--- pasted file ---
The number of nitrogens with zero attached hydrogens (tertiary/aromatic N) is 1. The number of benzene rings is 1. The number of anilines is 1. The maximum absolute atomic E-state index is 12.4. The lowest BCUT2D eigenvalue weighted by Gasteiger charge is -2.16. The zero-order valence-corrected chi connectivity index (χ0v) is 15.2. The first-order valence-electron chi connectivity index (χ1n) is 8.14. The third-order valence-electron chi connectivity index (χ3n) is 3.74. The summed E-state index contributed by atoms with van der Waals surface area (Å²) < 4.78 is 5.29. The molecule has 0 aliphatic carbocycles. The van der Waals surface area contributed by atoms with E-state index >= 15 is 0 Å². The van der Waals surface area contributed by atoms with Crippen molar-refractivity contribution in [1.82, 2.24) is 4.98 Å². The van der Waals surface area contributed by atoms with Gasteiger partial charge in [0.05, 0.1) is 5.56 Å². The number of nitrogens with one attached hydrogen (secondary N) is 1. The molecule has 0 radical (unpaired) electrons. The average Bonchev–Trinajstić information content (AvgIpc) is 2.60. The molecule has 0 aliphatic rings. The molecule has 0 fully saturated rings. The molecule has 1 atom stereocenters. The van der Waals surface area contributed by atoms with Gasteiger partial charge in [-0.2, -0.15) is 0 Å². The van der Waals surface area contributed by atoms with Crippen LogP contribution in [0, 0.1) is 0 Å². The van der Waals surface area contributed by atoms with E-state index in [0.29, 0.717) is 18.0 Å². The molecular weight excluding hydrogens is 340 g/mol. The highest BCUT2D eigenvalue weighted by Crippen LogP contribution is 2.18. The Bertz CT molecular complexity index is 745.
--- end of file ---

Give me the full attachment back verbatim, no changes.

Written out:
The number of nitrogens with zero attached hydrogens (tertiary/aromatic N) is 1. The number of benzene rings is 1. The number of anilines is 1. The maximum absolute atomic E-state index is 12.4. The lowest BCUT2D eigenvalue weighted by Gasteiger charge is -2.16. The zero-order valence-corrected chi connectivity index (χ0v) is 15.2. The first-order valence-electron chi connectivity index (χ1n) is 8.14. The third-order valence-electron chi connectivity index (χ3n) is 3.74. The summed E-state index contributed by atoms with van der Waals surface area (Å²) < 4.78 is 5.29. The molecule has 0 aliphatic carbocycles. The van der Waals surface area contributed by atoms with E-state index >= 15 is 0 Å². The van der Waals surface area contributed by atoms with Crippen molar-refractivity contribution in [1.82, 2.24) is 4.98 Å². The van der Waals surface area contributed by atoms with Gasteiger partial charge in [0.05, 0.1) is 5.56 Å². The number of nitrogens with one attached hydrogen (secondary N) is 1. The molecule has 0 radical (unpaired) electrons. The average Bonchev–Trinajstić information content (AvgIpc) is 2.60. The molecule has 0 aliphatic rings. The molecule has 0 fully saturated rings. The molecule has 1 atom stereocenters. The van der Waals surface area contributed by atoms with Gasteiger partial charge in [-0.2, -0.15) is 0 Å². The van der Waals surface area contributed by atoms with Crippen LogP contribution in [0, 0.1) is 0 Å². The van der Waals surface area contributed by atoms with E-state index in [0.29, 0.717) is 18.0 Å². The molecular weight excluding hydrogens is 340 g/mol. The highest BCUT2D eigenvalue weighted by Crippen LogP contribution is 2.18. The Bertz CT molecular complexity index is 745.